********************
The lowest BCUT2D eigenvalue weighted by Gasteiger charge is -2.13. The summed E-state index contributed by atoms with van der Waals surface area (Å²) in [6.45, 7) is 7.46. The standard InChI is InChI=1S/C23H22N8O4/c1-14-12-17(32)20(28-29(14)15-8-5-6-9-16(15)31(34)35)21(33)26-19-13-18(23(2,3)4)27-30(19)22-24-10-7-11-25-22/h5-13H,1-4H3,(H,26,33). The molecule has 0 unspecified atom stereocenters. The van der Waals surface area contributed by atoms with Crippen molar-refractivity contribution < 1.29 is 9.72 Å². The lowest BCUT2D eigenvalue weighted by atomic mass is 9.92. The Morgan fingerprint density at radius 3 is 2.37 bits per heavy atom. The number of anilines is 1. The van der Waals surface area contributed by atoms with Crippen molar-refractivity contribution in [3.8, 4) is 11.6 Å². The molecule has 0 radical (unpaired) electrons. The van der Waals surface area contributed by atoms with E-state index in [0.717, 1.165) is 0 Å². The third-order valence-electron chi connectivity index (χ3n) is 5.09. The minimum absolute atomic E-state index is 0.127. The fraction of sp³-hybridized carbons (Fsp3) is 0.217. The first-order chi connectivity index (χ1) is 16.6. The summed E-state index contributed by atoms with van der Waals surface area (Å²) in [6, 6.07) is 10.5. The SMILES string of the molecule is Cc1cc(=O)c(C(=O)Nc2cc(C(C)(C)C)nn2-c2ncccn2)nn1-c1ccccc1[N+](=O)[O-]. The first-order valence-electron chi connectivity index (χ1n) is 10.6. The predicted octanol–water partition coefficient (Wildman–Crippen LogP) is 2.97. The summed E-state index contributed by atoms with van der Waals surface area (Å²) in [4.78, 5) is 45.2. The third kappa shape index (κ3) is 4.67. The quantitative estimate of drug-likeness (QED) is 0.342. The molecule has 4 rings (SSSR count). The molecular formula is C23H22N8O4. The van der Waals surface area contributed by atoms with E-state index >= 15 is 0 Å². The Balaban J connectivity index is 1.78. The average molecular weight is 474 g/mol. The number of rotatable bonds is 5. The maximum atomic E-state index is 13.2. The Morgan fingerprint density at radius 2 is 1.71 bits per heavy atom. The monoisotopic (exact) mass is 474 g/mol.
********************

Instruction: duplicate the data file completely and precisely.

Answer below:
The lowest BCUT2D eigenvalue weighted by Gasteiger charge is -2.13. The summed E-state index contributed by atoms with van der Waals surface area (Å²) in [6.45, 7) is 7.46. The standard InChI is InChI=1S/C23H22N8O4/c1-14-12-17(32)20(28-29(14)15-8-5-6-9-16(15)31(34)35)21(33)26-19-13-18(23(2,3)4)27-30(19)22-24-10-7-11-25-22/h5-13H,1-4H3,(H,26,33). The molecule has 0 unspecified atom stereocenters. The van der Waals surface area contributed by atoms with Crippen molar-refractivity contribution < 1.29 is 9.72 Å². The lowest BCUT2D eigenvalue weighted by atomic mass is 9.92. The Morgan fingerprint density at radius 3 is 2.37 bits per heavy atom. The number of anilines is 1. The van der Waals surface area contributed by atoms with Crippen molar-refractivity contribution in [3.8, 4) is 11.6 Å². The molecule has 0 radical (unpaired) electrons. The van der Waals surface area contributed by atoms with E-state index in [0.717, 1.165) is 0 Å². The third-order valence-electron chi connectivity index (χ3n) is 5.09. The minimum absolute atomic E-state index is 0.127. The fraction of sp³-hybridized carbons (Fsp3) is 0.217. The first-order chi connectivity index (χ1) is 16.6. The summed E-state index contributed by atoms with van der Waals surface area (Å²) in [6, 6.07) is 10.5. The SMILES string of the molecule is Cc1cc(=O)c(C(=O)Nc2cc(C(C)(C)C)nn2-c2ncccn2)nn1-c1ccccc1[N+](=O)[O-]. The first-order valence-electron chi connectivity index (χ1n) is 10.6. The predicted octanol–water partition coefficient (Wildman–Crippen LogP) is 2.97. The summed E-state index contributed by atoms with van der Waals surface area (Å²) in [4.78, 5) is 45.2. The third kappa shape index (κ3) is 4.67. The quantitative estimate of drug-likeness (QED) is 0.342. The molecule has 4 rings (SSSR count). The molecular formula is C23H22N8O4. The van der Waals surface area contributed by atoms with E-state index >= 15 is 0 Å². The Balaban J connectivity index is 1.78. The average molecular weight is 474 g/mol. The number of rotatable bonds is 5. The maximum atomic E-state index is 13.2. The Morgan fingerprint density at radius 2 is 1.71 bits per heavy atom. The monoisotopic (exact) mass is 474 g/mol.